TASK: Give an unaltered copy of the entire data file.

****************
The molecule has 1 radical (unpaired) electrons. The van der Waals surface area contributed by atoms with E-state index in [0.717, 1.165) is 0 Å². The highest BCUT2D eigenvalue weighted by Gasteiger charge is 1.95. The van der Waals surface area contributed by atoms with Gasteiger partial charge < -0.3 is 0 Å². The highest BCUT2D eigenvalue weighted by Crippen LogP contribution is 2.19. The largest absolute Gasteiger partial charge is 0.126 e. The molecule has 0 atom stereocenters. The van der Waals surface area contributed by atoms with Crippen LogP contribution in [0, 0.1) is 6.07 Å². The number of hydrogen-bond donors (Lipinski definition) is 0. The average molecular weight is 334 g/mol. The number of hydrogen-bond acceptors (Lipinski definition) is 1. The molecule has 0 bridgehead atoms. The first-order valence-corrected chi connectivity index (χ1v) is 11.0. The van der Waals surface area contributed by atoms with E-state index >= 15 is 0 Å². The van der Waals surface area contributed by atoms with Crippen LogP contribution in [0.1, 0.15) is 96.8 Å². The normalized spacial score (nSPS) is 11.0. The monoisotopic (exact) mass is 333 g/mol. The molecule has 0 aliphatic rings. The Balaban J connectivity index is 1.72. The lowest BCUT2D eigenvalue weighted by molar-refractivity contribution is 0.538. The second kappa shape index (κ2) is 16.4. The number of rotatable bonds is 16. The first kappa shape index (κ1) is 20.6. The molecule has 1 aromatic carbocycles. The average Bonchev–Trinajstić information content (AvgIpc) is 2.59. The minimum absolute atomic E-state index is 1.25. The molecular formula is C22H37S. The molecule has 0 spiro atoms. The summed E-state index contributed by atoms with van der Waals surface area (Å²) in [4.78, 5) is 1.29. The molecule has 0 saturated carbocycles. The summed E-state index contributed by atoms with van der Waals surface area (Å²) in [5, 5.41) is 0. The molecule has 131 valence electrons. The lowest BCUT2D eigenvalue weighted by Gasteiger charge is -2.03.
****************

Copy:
The molecule has 1 radical (unpaired) electrons. The van der Waals surface area contributed by atoms with E-state index in [0.717, 1.165) is 0 Å². The highest BCUT2D eigenvalue weighted by Gasteiger charge is 1.95. The van der Waals surface area contributed by atoms with Gasteiger partial charge < -0.3 is 0 Å². The highest BCUT2D eigenvalue weighted by Crippen LogP contribution is 2.19. The largest absolute Gasteiger partial charge is 0.126 e. The molecule has 0 atom stereocenters. The van der Waals surface area contributed by atoms with Crippen LogP contribution in [0, 0.1) is 6.07 Å². The number of hydrogen-bond donors (Lipinski definition) is 0. The average molecular weight is 334 g/mol. The number of hydrogen-bond acceptors (Lipinski definition) is 1. The molecule has 0 bridgehead atoms. The first-order valence-corrected chi connectivity index (χ1v) is 11.0. The van der Waals surface area contributed by atoms with E-state index >= 15 is 0 Å². The van der Waals surface area contributed by atoms with Crippen LogP contribution in [0.1, 0.15) is 96.8 Å². The normalized spacial score (nSPS) is 11.0. The monoisotopic (exact) mass is 333 g/mol. The molecule has 0 aliphatic rings. The Balaban J connectivity index is 1.72. The lowest BCUT2D eigenvalue weighted by molar-refractivity contribution is 0.538. The second kappa shape index (κ2) is 16.4. The number of rotatable bonds is 16. The first kappa shape index (κ1) is 20.6. The molecule has 1 aromatic carbocycles. The average Bonchev–Trinajstić information content (AvgIpc) is 2.59. The minimum absolute atomic E-state index is 1.25. The molecular formula is C22H37S. The molecule has 0 spiro atoms. The summed E-state index contributed by atoms with van der Waals surface area (Å²) in [4.78, 5) is 1.29. The molecule has 0 saturated carbocycles. The summed E-state index contributed by atoms with van der Waals surface area (Å²) in [5, 5.41) is 0. The molecule has 131 valence electrons. The lowest BCUT2D eigenvalue weighted by Gasteiger charge is -2.03.